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20th c.; Carved wood, pigment; On stand: 69" x 8" x 7"; Provenance: Merton Simpson, New York; Allan Stone Collection, New York (acquired from the above in March 1982)

Sale Price: $10,000

Estimate: $400 - $600


A culturally diverse people, the Mossi people of Burkina Faso have many types of masks. Masks are owned by clans and used in initiations, funerals, and sacrifices. Masks like this serpent mask, called doho, honor a spirit that appears in clan mythology. Every member of a clan is connected to the clan animal; they will not kill it. Christopher Roy (1987: 268) elucidates the mythological origin of the serpent masquerade: "Many years ago the men of Dossi raided a neighboring village and were routed. An elder from Dossi hid from his vengeful pursuers in the burrow of a great serpent, saying to the serpent that he was not there to harm it but to save his own life. He was forced to hide for two market weeks, during which time the serpent brought game to the burrow for the elder to eat. When, eventually, the elder returned to Dossi, he consulted a diviner, who told him to carve a mask and to respect the serpent as a protective spirit." Sacrifices to the ancestors are made with animal blood and masquerades performed for the general success and protection of the clan. If a mask gains a reputation for success in a certain aspect of life, non-clan members may ask permission to sacrifice to the mask.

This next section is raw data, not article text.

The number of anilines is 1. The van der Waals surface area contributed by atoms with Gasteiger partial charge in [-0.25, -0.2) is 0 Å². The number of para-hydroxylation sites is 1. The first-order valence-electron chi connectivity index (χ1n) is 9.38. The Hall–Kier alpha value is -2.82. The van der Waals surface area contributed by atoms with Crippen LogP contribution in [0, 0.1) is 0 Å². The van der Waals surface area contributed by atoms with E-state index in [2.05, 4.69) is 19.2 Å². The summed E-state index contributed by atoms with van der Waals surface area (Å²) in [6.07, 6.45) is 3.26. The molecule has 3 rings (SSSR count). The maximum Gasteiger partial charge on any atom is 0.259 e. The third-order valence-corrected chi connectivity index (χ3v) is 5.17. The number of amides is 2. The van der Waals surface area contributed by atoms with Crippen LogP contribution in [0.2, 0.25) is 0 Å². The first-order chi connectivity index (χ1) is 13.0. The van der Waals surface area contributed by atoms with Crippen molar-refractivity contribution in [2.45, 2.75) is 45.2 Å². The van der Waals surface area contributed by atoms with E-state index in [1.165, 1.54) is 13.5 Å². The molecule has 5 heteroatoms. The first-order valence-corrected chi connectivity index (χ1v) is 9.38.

Roy, Christopher D. The Art of Burkina Faso, Art and Life in Africa, The University of Iowa ( Roy, Christopher D. Art of the Upper Volta Rivers. Meudon: Alain et Francoise Chaffin, 1987, p. 268 Roy, Christopher D. Land of the Flying Masks: Art & Culture in Burkina Faso, the Thomas G. B. Wheelock Collection. Prestel Pub, 2007 Roy, Christopher D. Mossi: Visions of Africa Series. 5 Continents Editions, 2015